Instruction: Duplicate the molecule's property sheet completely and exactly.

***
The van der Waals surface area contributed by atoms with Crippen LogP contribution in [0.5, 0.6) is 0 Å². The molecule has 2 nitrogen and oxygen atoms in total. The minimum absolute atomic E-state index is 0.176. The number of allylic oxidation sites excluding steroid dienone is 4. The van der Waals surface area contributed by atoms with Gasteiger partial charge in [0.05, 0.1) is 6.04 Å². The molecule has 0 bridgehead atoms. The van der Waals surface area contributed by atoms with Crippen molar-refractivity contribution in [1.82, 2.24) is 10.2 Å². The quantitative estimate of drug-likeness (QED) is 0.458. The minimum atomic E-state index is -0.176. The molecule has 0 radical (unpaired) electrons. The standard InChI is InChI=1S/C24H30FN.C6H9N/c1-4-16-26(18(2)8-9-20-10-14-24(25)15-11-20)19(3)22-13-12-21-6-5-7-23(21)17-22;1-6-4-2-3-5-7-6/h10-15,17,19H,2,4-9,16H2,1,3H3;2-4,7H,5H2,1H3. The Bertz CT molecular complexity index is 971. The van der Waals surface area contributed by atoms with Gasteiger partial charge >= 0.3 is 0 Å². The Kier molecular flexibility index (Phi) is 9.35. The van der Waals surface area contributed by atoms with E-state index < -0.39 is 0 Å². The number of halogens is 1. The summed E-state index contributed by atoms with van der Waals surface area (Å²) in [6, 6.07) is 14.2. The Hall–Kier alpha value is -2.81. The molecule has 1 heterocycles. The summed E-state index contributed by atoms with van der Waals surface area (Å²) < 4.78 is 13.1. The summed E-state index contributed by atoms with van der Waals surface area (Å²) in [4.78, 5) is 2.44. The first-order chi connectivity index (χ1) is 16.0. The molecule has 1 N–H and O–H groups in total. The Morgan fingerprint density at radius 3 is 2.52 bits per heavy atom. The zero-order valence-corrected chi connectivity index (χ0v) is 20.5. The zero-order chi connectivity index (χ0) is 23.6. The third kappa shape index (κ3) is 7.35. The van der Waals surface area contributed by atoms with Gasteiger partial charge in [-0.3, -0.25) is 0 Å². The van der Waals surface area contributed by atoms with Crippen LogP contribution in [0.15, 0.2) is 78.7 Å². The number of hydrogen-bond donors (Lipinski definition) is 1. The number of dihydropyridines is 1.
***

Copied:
The van der Waals surface area contributed by atoms with Crippen LogP contribution in [0.5, 0.6) is 0 Å². The molecule has 2 nitrogen and oxygen atoms in total. The minimum absolute atomic E-state index is 0.176. The number of allylic oxidation sites excluding steroid dienone is 4. The van der Waals surface area contributed by atoms with Gasteiger partial charge in [0.05, 0.1) is 6.04 Å². The molecule has 0 bridgehead atoms. The van der Waals surface area contributed by atoms with Crippen molar-refractivity contribution in [1.82, 2.24) is 10.2 Å². The quantitative estimate of drug-likeness (QED) is 0.458. The minimum atomic E-state index is -0.176. The molecule has 0 radical (unpaired) electrons. The standard InChI is InChI=1S/C24H30FN.C6H9N/c1-4-16-26(18(2)8-9-20-10-14-24(25)15-11-20)19(3)22-13-12-21-6-5-7-23(21)17-22;1-6-4-2-3-5-7-6/h10-15,17,19H,2,4-9,16H2,1,3H3;2-4,7H,5H2,1H3. The Bertz CT molecular complexity index is 971. The van der Waals surface area contributed by atoms with Gasteiger partial charge >= 0.3 is 0 Å². The Kier molecular flexibility index (Phi) is 9.35. The van der Waals surface area contributed by atoms with E-state index < -0.39 is 0 Å². The number of halogens is 1. The summed E-state index contributed by atoms with van der Waals surface area (Å²) in [6, 6.07) is 14.2. The Hall–Kier alpha value is -2.81. The molecule has 1 heterocycles. The summed E-state index contributed by atoms with van der Waals surface area (Å²) < 4.78 is 13.1. The summed E-state index contributed by atoms with van der Waals surface area (Å²) in [4.78, 5) is 2.44. The first-order chi connectivity index (χ1) is 16.0. The molecule has 1 N–H and O–H groups in total. The Morgan fingerprint density at radius 3 is 2.52 bits per heavy atom. The zero-order valence-corrected chi connectivity index (χ0v) is 20.5. The zero-order chi connectivity index (χ0) is 23.6. The third kappa shape index (κ3) is 7.35. The van der Waals surface area contributed by atoms with Gasteiger partial charge in [-0.3, -0.25) is 0 Å². The van der Waals surface area contributed by atoms with Crippen LogP contribution in [0.15, 0.2) is 78.7 Å². The number of hydrogen-bond donors (Lipinski definition) is 1. The number of dihydropyridines is 1.